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Light from a star or stars.


(Astronomy) the light emanating from the stars
1. of or like starlight
2. Also: starlit illuminated by starlight



the light emanating from the stars.
ThesaurusAntonymsRelated WordsSynonymsLegend:
Noun1.starlight - the light of the stars
light, visible light, visible radiation - (physics) electromagnetic radiation that can produce a visual sensation; "the light was filtered through a soft glass window"
ضَوء النُّجوم
světlo hvězd
svetlo hviezd
yıldız ışığı


[ˈstɑːlaɪt] Nluz f de las estrellas
by starlighta la luz de las estrellas


[ˈstɑːrlaɪt] n
by starlight → à la lumière des étoiles
in the starlight → à la lumière des étoiles


nSternenlicht nt


[ˈstɑːˌlaɪt] n in the starlightalla luce delle stelle


(staː) noun
1. the fixed bodies in the sky, which are really distant suns. The Sun is a star, and the Earth is one of its planets.
2. any of the bodies in the sky appearing as points of light. The sky was full of stars.
3. an object, shape or figure with a number of pointed rays, usually five or six, often used as a means of marking quality etc. The teacher stuck a gold star on the child's neat exercise book; a four-star hotel.
4. a leading actor or actress or other well-known performer eg in sport etc. a film/television star; a football star; (also adjective) She has had many star rôles in films.
verbpast tense, past participle starred
1. to play a leading role in a play, film etc. She has starred in two recent films.
2. (of a film etc) to have (a certain actor etc) as its leading performer. The film starred Elvis Presley.
ˈstardom noun
the state of being a famous performer. to achieve stardom.
ˈstarry adjective
full of or shining like stars. a starry night; starry eyes.
ˈstarfish noun
a type of small sea creature with five points as arms.


a juicy, yellow, oblong, tropical fruit, which, when cut across, is start-shaped.
ˈstarlight noun
the light from the stars.
ˈstarlit adjective
bright with stars. a starlit night.
star turn
the most successful or spectacular performance or item (in a show etc). The acrobats were the star turn of the evening.
see stars
to see flashes of light as a result of a hard blow on the head.
thank one's lucky stars
to be grateful for one's good luck.
References in classic literature ?
"There's something in this starlight that loosens one's tongue.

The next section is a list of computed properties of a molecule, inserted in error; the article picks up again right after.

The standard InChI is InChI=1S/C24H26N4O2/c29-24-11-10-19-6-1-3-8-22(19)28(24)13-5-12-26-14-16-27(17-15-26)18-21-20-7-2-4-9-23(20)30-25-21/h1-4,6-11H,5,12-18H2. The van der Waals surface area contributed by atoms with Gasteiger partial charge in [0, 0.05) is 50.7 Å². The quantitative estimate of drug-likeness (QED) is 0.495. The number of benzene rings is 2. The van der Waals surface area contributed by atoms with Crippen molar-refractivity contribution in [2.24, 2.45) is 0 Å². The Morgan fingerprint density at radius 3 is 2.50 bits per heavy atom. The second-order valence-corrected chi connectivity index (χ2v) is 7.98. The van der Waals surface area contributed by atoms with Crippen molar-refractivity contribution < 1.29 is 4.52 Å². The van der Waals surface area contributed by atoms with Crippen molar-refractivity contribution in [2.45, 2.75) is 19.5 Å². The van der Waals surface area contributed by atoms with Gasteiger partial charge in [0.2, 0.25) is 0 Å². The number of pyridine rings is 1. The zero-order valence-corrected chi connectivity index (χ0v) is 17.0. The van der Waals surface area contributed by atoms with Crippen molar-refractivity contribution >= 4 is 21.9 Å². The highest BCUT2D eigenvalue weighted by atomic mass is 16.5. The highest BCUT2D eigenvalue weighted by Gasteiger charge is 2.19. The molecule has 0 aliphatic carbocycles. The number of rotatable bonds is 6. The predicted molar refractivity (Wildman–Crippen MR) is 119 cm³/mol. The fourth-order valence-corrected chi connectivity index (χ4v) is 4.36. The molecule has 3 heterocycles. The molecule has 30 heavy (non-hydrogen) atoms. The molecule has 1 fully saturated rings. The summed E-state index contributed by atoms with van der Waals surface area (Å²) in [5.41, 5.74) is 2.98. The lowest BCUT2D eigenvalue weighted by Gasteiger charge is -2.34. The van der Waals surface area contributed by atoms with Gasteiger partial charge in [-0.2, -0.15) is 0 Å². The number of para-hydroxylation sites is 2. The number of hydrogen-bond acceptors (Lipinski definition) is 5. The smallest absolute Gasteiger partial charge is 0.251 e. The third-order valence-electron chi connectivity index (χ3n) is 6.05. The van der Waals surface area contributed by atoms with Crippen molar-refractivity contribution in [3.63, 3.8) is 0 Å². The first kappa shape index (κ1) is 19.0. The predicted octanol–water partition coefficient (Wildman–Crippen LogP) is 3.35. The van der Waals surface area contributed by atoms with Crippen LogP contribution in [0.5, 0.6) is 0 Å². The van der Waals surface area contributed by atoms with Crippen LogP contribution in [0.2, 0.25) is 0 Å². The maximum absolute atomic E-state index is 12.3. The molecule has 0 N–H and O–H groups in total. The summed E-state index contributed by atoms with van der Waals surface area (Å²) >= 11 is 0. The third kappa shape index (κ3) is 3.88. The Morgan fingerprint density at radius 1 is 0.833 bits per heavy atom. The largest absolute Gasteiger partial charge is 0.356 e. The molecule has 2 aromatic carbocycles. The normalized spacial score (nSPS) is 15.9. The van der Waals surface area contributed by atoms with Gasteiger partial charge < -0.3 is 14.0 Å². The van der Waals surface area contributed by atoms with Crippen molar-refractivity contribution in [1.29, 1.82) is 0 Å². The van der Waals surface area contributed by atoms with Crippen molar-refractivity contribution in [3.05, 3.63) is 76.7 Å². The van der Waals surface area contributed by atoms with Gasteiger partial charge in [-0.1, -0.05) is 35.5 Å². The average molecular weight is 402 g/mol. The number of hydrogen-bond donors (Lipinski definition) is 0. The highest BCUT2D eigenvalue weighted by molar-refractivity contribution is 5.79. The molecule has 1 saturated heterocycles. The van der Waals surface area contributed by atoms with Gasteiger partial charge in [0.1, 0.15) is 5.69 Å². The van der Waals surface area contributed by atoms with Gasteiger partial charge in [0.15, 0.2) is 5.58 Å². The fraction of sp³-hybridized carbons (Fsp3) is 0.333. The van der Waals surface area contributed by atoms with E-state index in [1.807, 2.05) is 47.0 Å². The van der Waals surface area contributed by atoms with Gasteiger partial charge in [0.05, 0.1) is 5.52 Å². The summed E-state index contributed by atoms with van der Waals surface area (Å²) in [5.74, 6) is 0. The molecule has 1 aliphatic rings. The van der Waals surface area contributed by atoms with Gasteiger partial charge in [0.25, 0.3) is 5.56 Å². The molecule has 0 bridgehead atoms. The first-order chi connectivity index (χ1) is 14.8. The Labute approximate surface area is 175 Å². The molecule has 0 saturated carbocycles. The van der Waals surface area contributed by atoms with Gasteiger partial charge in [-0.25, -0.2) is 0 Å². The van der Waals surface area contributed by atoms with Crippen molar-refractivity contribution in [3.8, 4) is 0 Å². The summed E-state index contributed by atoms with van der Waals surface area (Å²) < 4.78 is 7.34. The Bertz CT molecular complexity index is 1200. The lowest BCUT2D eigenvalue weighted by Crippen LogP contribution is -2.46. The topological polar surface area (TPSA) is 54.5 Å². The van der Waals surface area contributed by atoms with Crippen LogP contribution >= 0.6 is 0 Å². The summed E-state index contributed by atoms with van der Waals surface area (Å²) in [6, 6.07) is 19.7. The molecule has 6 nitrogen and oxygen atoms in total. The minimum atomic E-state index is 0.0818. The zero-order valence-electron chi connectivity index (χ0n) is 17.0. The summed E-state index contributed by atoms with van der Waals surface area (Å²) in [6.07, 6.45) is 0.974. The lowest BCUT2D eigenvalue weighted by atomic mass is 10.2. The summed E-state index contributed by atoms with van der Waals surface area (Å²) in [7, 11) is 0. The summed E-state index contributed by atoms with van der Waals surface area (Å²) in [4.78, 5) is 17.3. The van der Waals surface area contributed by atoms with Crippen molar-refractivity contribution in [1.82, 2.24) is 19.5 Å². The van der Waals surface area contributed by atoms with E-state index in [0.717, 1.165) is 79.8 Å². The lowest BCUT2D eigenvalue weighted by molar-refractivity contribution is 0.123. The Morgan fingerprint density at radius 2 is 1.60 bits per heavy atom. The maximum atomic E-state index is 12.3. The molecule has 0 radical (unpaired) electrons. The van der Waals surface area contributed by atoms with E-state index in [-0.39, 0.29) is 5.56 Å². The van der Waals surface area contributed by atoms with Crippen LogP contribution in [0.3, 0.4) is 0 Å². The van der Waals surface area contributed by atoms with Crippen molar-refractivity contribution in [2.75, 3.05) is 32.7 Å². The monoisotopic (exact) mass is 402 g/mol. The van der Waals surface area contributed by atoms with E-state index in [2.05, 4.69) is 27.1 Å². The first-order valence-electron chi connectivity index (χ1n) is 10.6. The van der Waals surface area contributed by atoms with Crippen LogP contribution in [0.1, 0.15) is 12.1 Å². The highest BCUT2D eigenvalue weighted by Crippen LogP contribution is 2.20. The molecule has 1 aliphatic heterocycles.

The People of the Axe drove them out into the open and finished the fight by starlight among the cattle.
The moon had not risen; but the mysterious glimmer of starlight trembled on the large open space between the trees and the house.
Scenting-dew or starlight pale, Choose no tangled tree-cat trail.
It was starlight. The Weir was full two miles above the spot to which the young men had repaired to watch the storm.
She had arrived at a spot where her footsteps were no longer checked by a hedgerow, and she had wandered vaguely, unable to distinguish any objects, notwithstanding the wide whiteness around her, and the growing starlight. She sank down against a straggling furze bush, an easy pillow enough; and the bed of snow, too, was soft.
You know how that blackness looks on a frosty starlight night.
The green light, strangely enough, did not seem lessened by the surrounding starlight, but had a clearer effect and a deeper green.
you're not worried about anything?" she said, looking intently at his face in the starlight.
It rose abruptly out of the ashen wastes of forest in a sort of hump or shoulder of green turf that looked grey in the starlight. Most of the graves were on a slant, and the path leading up to the church was as steep as a staircase.
If there was a road, I could not make it out in the faint starlight. There was nothing but land: not a country at all, but the material out of which countries are made.
For a quarter of an hour at least I penetrated deeper and deeper into the city, without encountering a living creature on my way--with only the starlight to guide me.